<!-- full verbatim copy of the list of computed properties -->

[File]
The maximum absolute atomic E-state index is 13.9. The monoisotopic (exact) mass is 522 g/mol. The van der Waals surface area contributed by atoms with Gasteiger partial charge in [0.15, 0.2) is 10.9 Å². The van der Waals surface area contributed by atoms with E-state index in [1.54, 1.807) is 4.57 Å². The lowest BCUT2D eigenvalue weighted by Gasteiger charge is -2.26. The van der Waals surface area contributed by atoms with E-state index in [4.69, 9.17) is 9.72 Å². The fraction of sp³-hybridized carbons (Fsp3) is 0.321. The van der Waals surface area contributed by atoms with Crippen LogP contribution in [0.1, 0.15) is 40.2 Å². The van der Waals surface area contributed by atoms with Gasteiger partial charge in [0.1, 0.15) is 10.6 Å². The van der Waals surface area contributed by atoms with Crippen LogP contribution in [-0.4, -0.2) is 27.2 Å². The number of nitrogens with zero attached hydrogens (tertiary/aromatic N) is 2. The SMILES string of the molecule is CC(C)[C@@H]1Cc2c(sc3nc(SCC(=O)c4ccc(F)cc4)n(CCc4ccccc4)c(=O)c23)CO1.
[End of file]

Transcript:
The maximum absolute atomic E-state index is 13.9. The monoisotopic (exact) mass is 522 g/mol. The van der Waals surface area contributed by atoms with Gasteiger partial charge in [0.15, 0.2) is 10.9 Å². The van der Waals surface area contributed by atoms with E-state index in [1.54, 1.807) is 4.57 Å². The lowest BCUT2D eigenvalue weighted by Gasteiger charge is -2.26. The van der Waals surface area contributed by atoms with E-state index in [4.69, 9.17) is 9.72 Å². The fraction of sp³-hybridized carbons (Fsp3) is 0.321. The van der Waals surface area contributed by atoms with Crippen LogP contribution in [0.1, 0.15) is 40.2 Å². The van der Waals surface area contributed by atoms with Gasteiger partial charge in [0.1, 0.15) is 10.6 Å². The van der Waals surface area contributed by atoms with Crippen LogP contribution in [-0.4, -0.2) is 27.2 Å². The number of nitrogens with zero attached hydrogens (tertiary/aromatic N) is 2. The SMILES string of the molecule is CC(C)[C@@H]1Cc2c(sc3nc(SCC(=O)c4ccc(F)cc4)n(CCc4ccccc4)c(=O)c23)CO1.